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Monday, May 06, 2013

A Letter to the Secretary of the Interior from the Coalition for Cultural Justice

Over the last few months I’ve become involved with a group of academic and non-academic practitioners of historic preservation, planning, sociology and other fields, whose members are concerned about where historic preservation in the United States is going.  Calling itself the Coalition for Cultural Justice, on April 9 the group sent the following letter to the new Secretary of the Interior.

The Honorable Sally Jewell
Secretary of the Interior
1849 C Street NW
Washington, DC 20240

 Dear Secretary Jewell:
 
Congratulations on your confirmation as Secretary of the Interior.  We hope we can look to you for innovative and creative leadership in the coming years.

Among the less-known functions of your department is the leadership role Congress charged it with providing in historic preservation.   Under the National Historic Preservation Act of 1966 (NHPA), the Secretary of the Interior sets standards for historic preservation throughout the country, oversees the State and Tribal Historic Preservation Officers, maintains the National Register of Historic Places, and is a member of the Advisory Council on Historic Preservation (ACHP), advising the president, congress and federal agencies on ways to conserve the cultural heritage of the nation and its diverse communities. 
There is widespread support throughout the United States and across the political spectrum for historic preservation as part of a program of flexible, humane heritage conservation. What’s more, there is mounting evidence from public health and other fields that heritage conservation benefits communities, neighborhoods, Indian tribes, and citizens in general – if it is responsive to public needs and values.

But in recent decades, historic preservation has been bureaucratized to the point where it often seems to serve the needs of government officials and consultants more than those of citizens. Too much power has been concentrated in official bodies both within your department and on the state and local levels.  These officials tend to be preoccupied with bureaucratic survival, leading them to serve development and real estate interests with little accountability to ordinary citizens affected by their decisions.  Or they become rigid in their interpretation of technical guidelines and unyielding in their exercise of control, to the detriment of socially responsible planning and public engagement.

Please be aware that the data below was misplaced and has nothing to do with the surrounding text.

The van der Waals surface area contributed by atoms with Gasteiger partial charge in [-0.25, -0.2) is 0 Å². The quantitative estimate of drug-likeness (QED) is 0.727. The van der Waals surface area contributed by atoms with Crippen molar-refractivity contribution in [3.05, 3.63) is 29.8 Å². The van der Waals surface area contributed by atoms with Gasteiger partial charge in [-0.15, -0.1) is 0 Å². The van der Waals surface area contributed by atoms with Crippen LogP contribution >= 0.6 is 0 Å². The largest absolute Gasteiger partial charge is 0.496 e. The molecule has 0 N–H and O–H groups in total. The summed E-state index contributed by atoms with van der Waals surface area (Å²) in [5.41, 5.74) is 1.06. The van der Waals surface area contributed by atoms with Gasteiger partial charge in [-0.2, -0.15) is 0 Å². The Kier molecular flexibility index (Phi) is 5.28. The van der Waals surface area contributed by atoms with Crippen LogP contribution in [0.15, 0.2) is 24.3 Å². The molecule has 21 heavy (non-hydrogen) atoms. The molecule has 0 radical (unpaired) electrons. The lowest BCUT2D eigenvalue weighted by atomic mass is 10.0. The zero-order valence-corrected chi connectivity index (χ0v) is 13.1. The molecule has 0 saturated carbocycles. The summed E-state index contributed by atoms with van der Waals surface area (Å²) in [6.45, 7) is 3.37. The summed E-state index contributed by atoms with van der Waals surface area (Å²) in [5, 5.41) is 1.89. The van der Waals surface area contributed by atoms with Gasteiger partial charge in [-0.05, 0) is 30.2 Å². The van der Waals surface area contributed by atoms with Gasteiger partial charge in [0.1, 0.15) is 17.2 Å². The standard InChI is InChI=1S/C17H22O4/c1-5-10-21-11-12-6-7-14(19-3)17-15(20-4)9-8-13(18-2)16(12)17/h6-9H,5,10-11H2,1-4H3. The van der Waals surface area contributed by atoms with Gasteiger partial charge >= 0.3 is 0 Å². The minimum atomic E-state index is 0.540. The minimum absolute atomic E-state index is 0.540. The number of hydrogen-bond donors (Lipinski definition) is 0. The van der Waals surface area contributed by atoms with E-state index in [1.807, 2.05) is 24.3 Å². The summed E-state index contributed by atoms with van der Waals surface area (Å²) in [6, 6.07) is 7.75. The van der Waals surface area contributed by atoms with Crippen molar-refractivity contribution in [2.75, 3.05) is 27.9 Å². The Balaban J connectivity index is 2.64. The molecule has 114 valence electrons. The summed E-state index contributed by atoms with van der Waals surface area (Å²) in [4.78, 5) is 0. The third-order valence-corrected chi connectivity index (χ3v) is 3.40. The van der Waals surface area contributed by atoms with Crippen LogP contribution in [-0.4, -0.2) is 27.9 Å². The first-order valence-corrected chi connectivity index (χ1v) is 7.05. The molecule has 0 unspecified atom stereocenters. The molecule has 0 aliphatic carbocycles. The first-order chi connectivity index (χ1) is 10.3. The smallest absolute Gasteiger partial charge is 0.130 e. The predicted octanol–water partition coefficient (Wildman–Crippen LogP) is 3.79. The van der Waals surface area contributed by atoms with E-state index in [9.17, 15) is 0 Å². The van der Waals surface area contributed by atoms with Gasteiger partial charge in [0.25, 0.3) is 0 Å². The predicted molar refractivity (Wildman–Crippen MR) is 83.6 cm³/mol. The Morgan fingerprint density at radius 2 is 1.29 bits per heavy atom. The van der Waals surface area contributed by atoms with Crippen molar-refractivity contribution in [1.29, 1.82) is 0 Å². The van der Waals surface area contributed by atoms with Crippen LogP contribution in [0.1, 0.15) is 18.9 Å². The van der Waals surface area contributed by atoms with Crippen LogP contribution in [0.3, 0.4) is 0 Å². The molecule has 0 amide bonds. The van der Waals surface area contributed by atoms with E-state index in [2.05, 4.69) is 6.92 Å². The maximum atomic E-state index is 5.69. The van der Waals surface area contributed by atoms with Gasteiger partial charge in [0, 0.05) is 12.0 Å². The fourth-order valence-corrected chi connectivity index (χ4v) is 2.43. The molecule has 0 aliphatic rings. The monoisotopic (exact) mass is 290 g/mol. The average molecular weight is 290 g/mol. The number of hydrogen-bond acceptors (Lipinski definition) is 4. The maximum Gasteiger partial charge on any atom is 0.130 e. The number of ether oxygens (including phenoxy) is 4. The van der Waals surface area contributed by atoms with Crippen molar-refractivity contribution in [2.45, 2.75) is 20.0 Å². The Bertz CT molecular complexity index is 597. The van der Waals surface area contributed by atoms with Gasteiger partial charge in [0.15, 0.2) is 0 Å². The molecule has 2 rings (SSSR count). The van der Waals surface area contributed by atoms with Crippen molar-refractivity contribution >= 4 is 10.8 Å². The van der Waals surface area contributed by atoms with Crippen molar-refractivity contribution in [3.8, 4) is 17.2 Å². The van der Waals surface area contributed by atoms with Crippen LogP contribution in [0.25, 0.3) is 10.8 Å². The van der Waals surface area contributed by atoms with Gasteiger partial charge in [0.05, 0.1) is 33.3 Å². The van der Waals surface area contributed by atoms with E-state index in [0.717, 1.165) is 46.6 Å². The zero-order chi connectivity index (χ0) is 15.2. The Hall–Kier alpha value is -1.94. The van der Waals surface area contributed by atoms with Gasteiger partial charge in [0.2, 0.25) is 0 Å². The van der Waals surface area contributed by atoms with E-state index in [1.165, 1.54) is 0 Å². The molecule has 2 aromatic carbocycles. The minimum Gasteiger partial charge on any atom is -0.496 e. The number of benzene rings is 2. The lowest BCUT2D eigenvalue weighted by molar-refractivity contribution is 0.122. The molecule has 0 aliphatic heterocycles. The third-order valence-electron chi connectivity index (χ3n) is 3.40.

Meanwhile, preservation practice has come to be dominated by specialists trained in narrow professional fields, especially architectural history and archaeology. As a result, the systems and programs overseen by your department often focus on places and things valued by specialists, rather than those held dear by the public.  This has particularly unfortunate implications, both for environmental impact assessment (EIA) conducted under the National Environmental Policy Act (NEPA) and related state and local laws, and for historic preservation activities carried out under state and local laws. With regard to impact assessment, much time and money is spent analyzing impacts on places and things that meet professional criteria but may be of little importance to the public, while environments of true cultural value to citizens are ignored and destroyed.   

The fact that development project sponsors pay for and direct most EIA work biases the system against conservation and deeply compromises the integrity of historic preservation, environmental protection, and community planning. With regard to local historic preservation, the deference accorded to the National Register and the Secretary of the Interior’s standards by many local ordinances amplifies the impact of too-narrow judgments at the top: these reverberate down the preservation ladder, leading local commissions to be less responsive to local needs than they should be.
The department you now head, sadly, has failed to combat or redirect these tendencies.  DOI’s legal mandate can, and we think should, be interpreted as one of promoting broad, flexible heritage conservation with sensitivity to all affected communities and interests.  But in recent years the DOI has focused too narrowly on technical matters like documenting and registering historic buildings and archaeological sites, giving little consideration to heritage from a community perspective. 

Historic preservation has become a cul-de-sac, isolated from broad streams of thought and action in fields like environmental conservation, social work, public health, community planning, public history, and community arts, as well as from the most innovative thinking in academic disciplines like geography, anthropology, and sociology.  It has become a bureaucratic exercise pursued by government officials and profit-seeking specialist consultants, disconnected from communities and the cultural heritage they value.  This is not only wasteful of money, historic properties, intellectual capital and other resources; it is fundamentally unjust, depriving the nation’s communities of the ability to use federal law to preserve what they think is important to maintaining and revitalizing their cultural integrity..